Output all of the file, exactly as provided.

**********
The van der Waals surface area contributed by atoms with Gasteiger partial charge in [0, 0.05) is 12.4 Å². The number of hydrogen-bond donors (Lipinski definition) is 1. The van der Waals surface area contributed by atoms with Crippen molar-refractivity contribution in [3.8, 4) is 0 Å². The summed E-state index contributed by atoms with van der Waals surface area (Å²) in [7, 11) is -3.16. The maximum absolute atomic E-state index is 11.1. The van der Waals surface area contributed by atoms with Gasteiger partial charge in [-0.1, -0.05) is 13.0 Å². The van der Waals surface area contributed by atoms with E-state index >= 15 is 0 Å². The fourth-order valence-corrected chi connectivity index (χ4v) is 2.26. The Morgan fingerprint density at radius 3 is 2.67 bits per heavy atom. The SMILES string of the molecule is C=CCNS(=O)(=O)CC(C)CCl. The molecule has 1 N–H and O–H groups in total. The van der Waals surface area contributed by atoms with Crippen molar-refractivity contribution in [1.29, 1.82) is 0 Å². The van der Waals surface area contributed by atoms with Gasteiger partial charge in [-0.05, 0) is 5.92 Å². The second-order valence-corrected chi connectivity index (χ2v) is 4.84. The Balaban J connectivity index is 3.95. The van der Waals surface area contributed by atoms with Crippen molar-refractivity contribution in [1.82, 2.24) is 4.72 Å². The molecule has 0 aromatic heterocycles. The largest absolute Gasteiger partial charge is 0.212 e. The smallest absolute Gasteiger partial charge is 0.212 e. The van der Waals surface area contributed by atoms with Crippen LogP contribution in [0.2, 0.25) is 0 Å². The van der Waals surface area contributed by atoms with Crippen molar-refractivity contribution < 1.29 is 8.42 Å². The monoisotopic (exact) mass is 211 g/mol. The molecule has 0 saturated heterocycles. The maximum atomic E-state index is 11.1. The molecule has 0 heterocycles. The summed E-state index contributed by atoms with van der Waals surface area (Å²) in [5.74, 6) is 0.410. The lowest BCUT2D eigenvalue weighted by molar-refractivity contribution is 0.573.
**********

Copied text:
The van der Waals surface area contributed by atoms with Gasteiger partial charge in [0, 0.05) is 12.4 Å². The number of hydrogen-bond donors (Lipinski definition) is 1. The van der Waals surface area contributed by atoms with Crippen molar-refractivity contribution in [3.8, 4) is 0 Å². The summed E-state index contributed by atoms with van der Waals surface area (Å²) in [7, 11) is -3.16. The maximum absolute atomic E-state index is 11.1. The van der Waals surface area contributed by atoms with Gasteiger partial charge in [-0.1, -0.05) is 13.0 Å². The van der Waals surface area contributed by atoms with E-state index >= 15 is 0 Å². The fourth-order valence-corrected chi connectivity index (χ4v) is 2.26. The Morgan fingerprint density at radius 3 is 2.67 bits per heavy atom. The SMILES string of the molecule is C=CCNS(=O)(=O)CC(C)CCl. The molecule has 1 N–H and O–H groups in total. The van der Waals surface area contributed by atoms with Crippen molar-refractivity contribution in [1.29, 1.82) is 0 Å². The van der Waals surface area contributed by atoms with Gasteiger partial charge in [-0.05, 0) is 5.92 Å². The second-order valence-corrected chi connectivity index (χ2v) is 4.84. The Balaban J connectivity index is 3.95. The van der Waals surface area contributed by atoms with Crippen molar-refractivity contribution in [1.82, 2.24) is 4.72 Å². The molecule has 0 aromatic heterocycles. The largest absolute Gasteiger partial charge is 0.212 e. The smallest absolute Gasteiger partial charge is 0.212 e. The van der Waals surface area contributed by atoms with Crippen LogP contribution in [0.2, 0.25) is 0 Å². The van der Waals surface area contributed by atoms with Crippen molar-refractivity contribution < 1.29 is 8.42 Å². The monoisotopic (exact) mass is 211 g/mol. The molecule has 0 saturated heterocycles. The maximum atomic E-state index is 11.1. The molecule has 0 heterocycles. The summed E-state index contributed by atoms with van der Waals surface area (Å²) in [5.74, 6) is 0.410. The lowest BCUT2D eigenvalue weighted by molar-refractivity contribution is 0.573.